Return to Wildland Fire
Return to SE Firemap
Return to the Landscape Partnership Literature Gateway Website
return
return to main site

Skip to content. | Skip to navigation

Sections

Personal tools

You are here: Home / Research / Projects / Wildfire / Hawaii Island Wildfire Mitigation and Support

Hawaii Island Wildfire Mitigation and Support

This project makes long-lasting investments to prevent the loss of Hawaii's most intact native forests from fire.

This project makes long-lasting investments to prevent the loss of Hawaii's most intact native forests from fire. Partners will actively restore degraded gaps in these forests to reduce fragmentation and increase landscape-scale resilience to climate change and invasives.

Hawai'i island is experiencing increased drying and warming trends even in areas historically considered to be wet or mesic forest. Climate models predict increased and prolonged droughts, increasing the risk of wildfire.

Unlike other parts of the US, wildfire is not a natural part of Hawai'i's ecosystems.

In Hawai'i, wildfires destroy native plant communities and facilitate weed invasions which not only threaten the watershed but promote more fires. This is particularly damaging as these native forests are highly valuable because they capture cloud moisture for water recharge, dramatically reduce erosion into streams and onto coral reefs, sequester carbon, and provide habitat for hundreds of listed species.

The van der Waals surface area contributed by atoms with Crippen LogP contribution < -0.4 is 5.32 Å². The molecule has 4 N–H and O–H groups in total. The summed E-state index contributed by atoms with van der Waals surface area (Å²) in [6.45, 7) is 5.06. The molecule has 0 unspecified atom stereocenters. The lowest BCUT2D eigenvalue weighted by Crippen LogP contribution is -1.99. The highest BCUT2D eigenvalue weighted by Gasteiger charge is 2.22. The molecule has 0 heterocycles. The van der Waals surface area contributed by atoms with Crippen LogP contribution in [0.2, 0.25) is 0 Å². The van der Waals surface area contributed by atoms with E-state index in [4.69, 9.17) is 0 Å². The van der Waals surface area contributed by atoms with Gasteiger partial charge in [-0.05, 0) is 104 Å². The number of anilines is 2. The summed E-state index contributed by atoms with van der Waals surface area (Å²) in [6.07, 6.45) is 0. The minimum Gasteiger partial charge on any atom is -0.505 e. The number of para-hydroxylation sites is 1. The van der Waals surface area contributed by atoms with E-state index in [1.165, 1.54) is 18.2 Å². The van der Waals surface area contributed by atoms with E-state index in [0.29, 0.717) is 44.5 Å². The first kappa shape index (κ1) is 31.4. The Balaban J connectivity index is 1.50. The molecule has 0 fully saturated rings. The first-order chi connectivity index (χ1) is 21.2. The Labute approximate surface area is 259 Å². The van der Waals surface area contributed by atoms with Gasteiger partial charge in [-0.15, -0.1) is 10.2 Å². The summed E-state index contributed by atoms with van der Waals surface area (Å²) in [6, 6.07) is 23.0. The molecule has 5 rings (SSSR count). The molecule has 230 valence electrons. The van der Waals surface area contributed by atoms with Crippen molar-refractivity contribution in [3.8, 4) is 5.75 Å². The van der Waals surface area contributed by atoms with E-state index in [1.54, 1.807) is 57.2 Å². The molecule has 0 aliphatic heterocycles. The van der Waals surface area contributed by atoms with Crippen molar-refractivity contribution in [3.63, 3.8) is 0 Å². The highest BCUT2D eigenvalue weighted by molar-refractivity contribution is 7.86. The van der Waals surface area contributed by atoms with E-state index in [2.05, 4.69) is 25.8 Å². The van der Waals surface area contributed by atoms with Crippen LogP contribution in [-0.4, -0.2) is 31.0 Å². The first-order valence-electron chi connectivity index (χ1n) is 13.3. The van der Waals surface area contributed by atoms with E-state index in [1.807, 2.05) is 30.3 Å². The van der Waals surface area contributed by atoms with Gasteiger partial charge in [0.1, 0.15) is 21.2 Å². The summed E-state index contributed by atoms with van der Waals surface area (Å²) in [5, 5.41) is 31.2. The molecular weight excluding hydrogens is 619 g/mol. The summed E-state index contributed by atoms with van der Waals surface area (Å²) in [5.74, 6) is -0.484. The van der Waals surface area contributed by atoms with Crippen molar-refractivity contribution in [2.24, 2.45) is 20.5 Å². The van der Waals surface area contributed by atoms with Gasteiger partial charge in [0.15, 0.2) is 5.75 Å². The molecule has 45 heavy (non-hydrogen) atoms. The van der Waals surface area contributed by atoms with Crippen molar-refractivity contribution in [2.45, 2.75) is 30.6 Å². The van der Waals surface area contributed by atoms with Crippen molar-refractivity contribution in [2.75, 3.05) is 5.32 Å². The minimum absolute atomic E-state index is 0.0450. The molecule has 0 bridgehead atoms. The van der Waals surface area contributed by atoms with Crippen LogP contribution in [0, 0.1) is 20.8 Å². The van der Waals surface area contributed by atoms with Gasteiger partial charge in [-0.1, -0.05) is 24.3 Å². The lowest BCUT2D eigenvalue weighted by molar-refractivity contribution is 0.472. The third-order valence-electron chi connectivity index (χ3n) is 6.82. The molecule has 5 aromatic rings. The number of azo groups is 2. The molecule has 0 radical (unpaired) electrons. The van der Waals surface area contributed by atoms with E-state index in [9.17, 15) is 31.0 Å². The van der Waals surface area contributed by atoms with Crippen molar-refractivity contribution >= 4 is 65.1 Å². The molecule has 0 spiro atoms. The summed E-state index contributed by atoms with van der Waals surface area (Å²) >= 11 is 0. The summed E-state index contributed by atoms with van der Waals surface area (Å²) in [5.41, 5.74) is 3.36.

On the east side of Hawai'i island, in the Keauhou-Ki1lani region, wildfires repeatedly threaten a high-value native forest that is considered the most intact on the island and is home to endangered forest birds and dozens of listed plant species. These forests are designated "priority l watersheds" by the State of Hawai'i's watershed protection plan because they are high-quality and at an elevation and climate that maximizes water capture and recharge.

Within this expansive forested landscape are areas formerly used as pasture which now are dominated by fire-prone pasture grasses. This project will reforest these areas with native trees and remove highly flammable invasive plants. Native reforestation is strategic for the entire region as these gaps in the forest are highly vulnerable to fire, prone to be established with new invasive plants that spread into adjacent forests, and fragment wildlife habitat.

This project will also create/maintain firebreaks in strategic areas, which can serve as improved access for wildfire fighting as well as conservation management. Additionally, this project will retrofit water reservoirs to be usable for fighting fires. This is a critical need for the region, which lacks water sources and where previous fires have required water to be driven in by tankers along a narrow, winding 20-mile road.

This region is also unique as it contains a residential community surrounded by a native forest, which increases ignition risk. In addition to improving forest health, this project will also protect life and property for this community.

A multi-faceted public education program will empower the community to protect themselves from wildfires, expand understanding and appreciation of native forests, and involve them in the work to protect these lands.

Partners: Three Mountain Alliance watershed partnership, Kamehameha Schools, Hawaiʻi Volcanoes National Park, and the State of Hawaiʻi

  • FY 2022
  • FY 2022 Joint Chiefs' Landscape Restoration Project
  • Total FY22 Funding Request: $205,675

 

Hawaii Island Wildfire Mitigation and Support
Project ID
Project URL link
Organization:
Participating Organizations/Partners
Filed under: Wildland Fire, Research